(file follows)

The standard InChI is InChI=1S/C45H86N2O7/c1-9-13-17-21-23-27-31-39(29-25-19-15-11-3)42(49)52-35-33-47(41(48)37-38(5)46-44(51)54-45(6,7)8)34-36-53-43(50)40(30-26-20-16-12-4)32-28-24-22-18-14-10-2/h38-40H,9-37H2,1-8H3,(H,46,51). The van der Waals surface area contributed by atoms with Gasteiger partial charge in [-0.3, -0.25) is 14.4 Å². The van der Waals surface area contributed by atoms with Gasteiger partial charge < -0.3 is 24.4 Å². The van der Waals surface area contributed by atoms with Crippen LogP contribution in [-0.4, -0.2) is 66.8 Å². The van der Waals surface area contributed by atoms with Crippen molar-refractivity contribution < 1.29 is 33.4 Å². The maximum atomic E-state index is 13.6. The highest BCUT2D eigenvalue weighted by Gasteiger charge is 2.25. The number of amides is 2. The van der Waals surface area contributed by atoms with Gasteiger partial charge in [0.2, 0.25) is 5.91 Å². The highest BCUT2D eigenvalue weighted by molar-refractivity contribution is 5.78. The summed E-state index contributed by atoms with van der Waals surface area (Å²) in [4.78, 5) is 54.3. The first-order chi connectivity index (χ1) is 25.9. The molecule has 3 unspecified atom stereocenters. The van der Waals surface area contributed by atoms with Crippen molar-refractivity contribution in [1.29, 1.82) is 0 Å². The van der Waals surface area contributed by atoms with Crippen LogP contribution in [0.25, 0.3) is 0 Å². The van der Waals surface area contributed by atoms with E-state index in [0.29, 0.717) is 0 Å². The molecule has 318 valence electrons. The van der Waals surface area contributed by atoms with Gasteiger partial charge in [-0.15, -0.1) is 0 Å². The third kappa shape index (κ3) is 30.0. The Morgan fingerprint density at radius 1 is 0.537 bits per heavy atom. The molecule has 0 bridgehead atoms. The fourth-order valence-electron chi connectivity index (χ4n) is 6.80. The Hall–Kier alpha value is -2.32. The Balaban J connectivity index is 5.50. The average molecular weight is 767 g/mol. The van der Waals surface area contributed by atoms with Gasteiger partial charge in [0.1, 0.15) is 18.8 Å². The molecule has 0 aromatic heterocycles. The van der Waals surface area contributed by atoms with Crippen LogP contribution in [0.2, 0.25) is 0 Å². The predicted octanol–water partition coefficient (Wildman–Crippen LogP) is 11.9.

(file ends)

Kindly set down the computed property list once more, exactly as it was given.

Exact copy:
The standard InChI is InChI=1S/C45H86N2O7/c1-9-13-17-21-23-27-31-39(29-25-19-15-11-3)42(49)52-35-33-47(41(48)37-38(5)46-44(51)54-45(6,7)8)34-36-53-43(50)40(30-26-20-16-12-4)32-28-24-22-18-14-10-2/h38-40H,9-37H2,1-8H3,(H,46,51). The van der Waals surface area contributed by atoms with Gasteiger partial charge in [-0.3, -0.25) is 14.4 Å². The van der Waals surface area contributed by atoms with Gasteiger partial charge < -0.3 is 24.4 Å². The van der Waals surface area contributed by atoms with Crippen LogP contribution in [-0.4, -0.2) is 66.8 Å². The van der Waals surface area contributed by atoms with Crippen molar-refractivity contribution < 1.29 is 33.4 Å². The maximum atomic E-state index is 13.6. The highest BCUT2D eigenvalue weighted by Gasteiger charge is 2.25. The number of amides is 2. The van der Waals surface area contributed by atoms with Gasteiger partial charge in [0.2, 0.25) is 5.91 Å². The highest BCUT2D eigenvalue weighted by molar-refractivity contribution is 5.78. The summed E-state index contributed by atoms with van der Waals surface area (Å²) in [4.78, 5) is 54.3. The first-order chi connectivity index (χ1) is 25.9. The molecule has 3 unspecified atom stereocenters. The van der Waals surface area contributed by atoms with Crippen molar-refractivity contribution in [1.29, 1.82) is 0 Å². The van der Waals surface area contributed by atoms with Crippen LogP contribution in [0.25, 0.3) is 0 Å². The van der Waals surface area contributed by atoms with E-state index in [0.29, 0.717) is 0 Å². The molecule has 318 valence electrons. The van der Waals surface area contributed by atoms with Gasteiger partial charge in [-0.15, -0.1) is 0 Å². The third kappa shape index (κ3) is 30.0. The Morgan fingerprint density at radius 1 is 0.537 bits per heavy atom. The molecule has 0 bridgehead atoms. The fourth-order valence-electron chi connectivity index (χ4n) is 6.80. The Hall–Kier alpha value is -2.32. The Balaban J connectivity index is 5.50. The average molecular weight is 767 g/mol. The van der Waals surface area contributed by atoms with Gasteiger partial charge in [0.1, 0.15) is 18.8 Å². The molecule has 0 aromatic heterocycles. The van der Waals surface area contributed by atoms with Crippen LogP contribution in [0.2, 0.25) is 0 Å². The predicted octanol–water partition coefficient (Wildman–Crippen LogP) is 11.9.